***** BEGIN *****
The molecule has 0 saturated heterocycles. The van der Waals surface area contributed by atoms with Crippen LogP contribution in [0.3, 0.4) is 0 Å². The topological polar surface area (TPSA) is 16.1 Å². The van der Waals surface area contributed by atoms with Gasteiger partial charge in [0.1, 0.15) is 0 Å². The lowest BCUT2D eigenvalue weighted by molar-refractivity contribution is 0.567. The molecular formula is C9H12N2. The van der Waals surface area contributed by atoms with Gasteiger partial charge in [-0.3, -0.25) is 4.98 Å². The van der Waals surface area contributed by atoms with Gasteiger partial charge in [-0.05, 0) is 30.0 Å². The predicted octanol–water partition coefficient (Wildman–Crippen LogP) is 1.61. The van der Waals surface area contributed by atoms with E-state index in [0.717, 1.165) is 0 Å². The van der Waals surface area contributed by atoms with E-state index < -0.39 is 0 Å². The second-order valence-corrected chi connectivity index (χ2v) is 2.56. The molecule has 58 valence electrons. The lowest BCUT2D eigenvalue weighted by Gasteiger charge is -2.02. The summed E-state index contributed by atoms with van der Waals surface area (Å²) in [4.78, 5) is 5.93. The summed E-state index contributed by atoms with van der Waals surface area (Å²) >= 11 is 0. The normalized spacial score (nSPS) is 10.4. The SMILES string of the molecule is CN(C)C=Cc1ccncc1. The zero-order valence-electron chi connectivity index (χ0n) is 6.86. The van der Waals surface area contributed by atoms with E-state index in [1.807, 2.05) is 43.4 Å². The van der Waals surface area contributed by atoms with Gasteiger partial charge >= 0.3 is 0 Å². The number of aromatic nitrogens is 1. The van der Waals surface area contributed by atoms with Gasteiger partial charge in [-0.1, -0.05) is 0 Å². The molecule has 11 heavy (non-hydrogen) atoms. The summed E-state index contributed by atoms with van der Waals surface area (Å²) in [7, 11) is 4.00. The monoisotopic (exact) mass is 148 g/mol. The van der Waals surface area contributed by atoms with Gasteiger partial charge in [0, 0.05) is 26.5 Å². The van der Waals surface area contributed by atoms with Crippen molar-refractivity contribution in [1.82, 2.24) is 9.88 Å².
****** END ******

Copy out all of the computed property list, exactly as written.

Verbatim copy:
The molecule has 0 saturated heterocycles. The van der Waals surface area contributed by atoms with Crippen LogP contribution in [0.3, 0.4) is 0 Å². The topological polar surface area (TPSA) is 16.1 Å². The van der Waals surface area contributed by atoms with Gasteiger partial charge in [0.1, 0.15) is 0 Å². The lowest BCUT2D eigenvalue weighted by molar-refractivity contribution is 0.567. The molecular formula is C9H12N2. The van der Waals surface area contributed by atoms with Gasteiger partial charge in [-0.3, -0.25) is 4.98 Å². The van der Waals surface area contributed by atoms with Gasteiger partial charge in [-0.05, 0) is 30.0 Å². The predicted octanol–water partition coefficient (Wildman–Crippen LogP) is 1.61. The van der Waals surface area contributed by atoms with E-state index in [0.717, 1.165) is 0 Å². The van der Waals surface area contributed by atoms with E-state index < -0.39 is 0 Å². The second-order valence-corrected chi connectivity index (χ2v) is 2.56. The molecule has 58 valence electrons. The lowest BCUT2D eigenvalue weighted by Gasteiger charge is -2.02. The summed E-state index contributed by atoms with van der Waals surface area (Å²) in [4.78, 5) is 5.93. The summed E-state index contributed by atoms with van der Waals surface area (Å²) >= 11 is 0. The normalized spacial score (nSPS) is 10.4. The SMILES string of the molecule is CN(C)C=Cc1ccncc1. The zero-order valence-electron chi connectivity index (χ0n) is 6.86. The van der Waals surface area contributed by atoms with E-state index in [1.807, 2.05) is 43.4 Å². The van der Waals surface area contributed by atoms with Gasteiger partial charge >= 0.3 is 0 Å². The number of aromatic nitrogens is 1. The van der Waals surface area contributed by atoms with Gasteiger partial charge in [-0.1, -0.05) is 0 Å². The molecule has 11 heavy (non-hydrogen) atoms. The summed E-state index contributed by atoms with van der Waals surface area (Å²) in [7, 11) is 4.00. The monoisotopic (exact) mass is 148 g/mol. The van der Waals surface area contributed by atoms with Gasteiger partial charge in [0, 0.05) is 26.5 Å². The van der Waals surface area contributed by atoms with Crippen molar-refractivity contribution in [1.82, 2.24) is 9.88 Å².